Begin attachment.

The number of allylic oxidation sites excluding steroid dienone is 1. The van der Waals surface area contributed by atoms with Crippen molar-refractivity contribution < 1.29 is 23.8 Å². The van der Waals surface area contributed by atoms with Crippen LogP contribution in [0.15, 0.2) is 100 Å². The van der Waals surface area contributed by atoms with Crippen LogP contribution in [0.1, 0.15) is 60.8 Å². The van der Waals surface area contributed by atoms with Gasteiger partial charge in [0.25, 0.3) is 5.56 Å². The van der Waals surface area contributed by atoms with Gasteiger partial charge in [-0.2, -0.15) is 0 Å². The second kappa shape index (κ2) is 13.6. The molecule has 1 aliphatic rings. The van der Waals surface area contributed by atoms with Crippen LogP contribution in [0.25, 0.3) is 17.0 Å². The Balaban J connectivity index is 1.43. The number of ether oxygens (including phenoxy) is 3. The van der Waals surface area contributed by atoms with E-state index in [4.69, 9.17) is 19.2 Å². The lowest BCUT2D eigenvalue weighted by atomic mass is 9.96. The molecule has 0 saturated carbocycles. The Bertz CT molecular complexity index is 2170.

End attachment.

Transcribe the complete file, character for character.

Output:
The number of allylic oxidation sites excluding steroid dienone is 1. The van der Waals surface area contributed by atoms with Crippen molar-refractivity contribution < 1.29 is 23.8 Å². The van der Waals surface area contributed by atoms with Crippen LogP contribution in [0.15, 0.2) is 100 Å². The van der Waals surface area contributed by atoms with Crippen LogP contribution in [0.1, 0.15) is 60.8 Å². The van der Waals surface area contributed by atoms with Gasteiger partial charge in [0.25, 0.3) is 5.56 Å². The van der Waals surface area contributed by atoms with Gasteiger partial charge in [-0.2, -0.15) is 0 Å². The second kappa shape index (κ2) is 13.6. The molecule has 1 aliphatic rings. The van der Waals surface area contributed by atoms with Crippen LogP contribution in [0.25, 0.3) is 17.0 Å². The Balaban J connectivity index is 1.43. The number of ether oxygens (including phenoxy) is 3. The van der Waals surface area contributed by atoms with E-state index in [4.69, 9.17) is 19.2 Å². The lowest BCUT2D eigenvalue weighted by atomic mass is 9.96. The molecule has 0 saturated carbocycles. The Bertz CT molecular complexity index is 2170.